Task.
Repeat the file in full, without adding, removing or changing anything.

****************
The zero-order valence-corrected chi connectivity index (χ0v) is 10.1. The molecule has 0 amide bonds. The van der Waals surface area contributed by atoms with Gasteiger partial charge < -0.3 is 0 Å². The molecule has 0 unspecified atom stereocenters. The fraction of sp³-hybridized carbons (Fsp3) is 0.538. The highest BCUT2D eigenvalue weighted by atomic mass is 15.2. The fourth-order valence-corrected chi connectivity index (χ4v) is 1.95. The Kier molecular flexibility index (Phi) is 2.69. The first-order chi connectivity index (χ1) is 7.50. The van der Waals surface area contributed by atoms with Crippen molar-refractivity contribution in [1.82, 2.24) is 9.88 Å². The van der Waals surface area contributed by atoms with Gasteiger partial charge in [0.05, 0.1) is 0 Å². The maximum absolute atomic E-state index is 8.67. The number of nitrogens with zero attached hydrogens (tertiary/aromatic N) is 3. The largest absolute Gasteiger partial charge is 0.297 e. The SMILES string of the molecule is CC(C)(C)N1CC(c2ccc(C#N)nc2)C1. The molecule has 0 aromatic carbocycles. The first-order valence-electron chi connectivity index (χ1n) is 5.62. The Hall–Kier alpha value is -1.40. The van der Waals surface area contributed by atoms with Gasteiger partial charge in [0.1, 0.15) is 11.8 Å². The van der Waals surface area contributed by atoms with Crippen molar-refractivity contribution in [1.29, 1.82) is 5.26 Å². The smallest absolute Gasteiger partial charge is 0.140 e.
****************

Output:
The zero-order valence-corrected chi connectivity index (χ0v) is 10.1. The molecule has 0 amide bonds. The van der Waals surface area contributed by atoms with Gasteiger partial charge < -0.3 is 0 Å². The molecule has 0 unspecified atom stereocenters. The fraction of sp³-hybridized carbons (Fsp3) is 0.538. The highest BCUT2D eigenvalue weighted by atomic mass is 15.2. The fourth-order valence-corrected chi connectivity index (χ4v) is 1.95. The Kier molecular flexibility index (Phi) is 2.69. The first-order chi connectivity index (χ1) is 7.50. The van der Waals surface area contributed by atoms with Crippen molar-refractivity contribution in [1.82, 2.24) is 9.88 Å². The van der Waals surface area contributed by atoms with Gasteiger partial charge in [0.05, 0.1) is 0 Å². The maximum absolute atomic E-state index is 8.67. The number of nitrogens with zero attached hydrogens (tertiary/aromatic N) is 3. The largest absolute Gasteiger partial charge is 0.297 e. The SMILES string of the molecule is CC(C)(C)N1CC(c2ccc(C#N)nc2)C1. The molecule has 0 aromatic carbocycles. The first-order valence-electron chi connectivity index (χ1n) is 5.62. The Hall–Kier alpha value is -1.40. The van der Waals surface area contributed by atoms with Gasteiger partial charge in [0.1, 0.15) is 11.8 Å². The van der Waals surface area contributed by atoms with Crippen molar-refractivity contribution in [1.29, 1.82) is 5.26 Å². The smallest absolute Gasteiger partial charge is 0.140 e.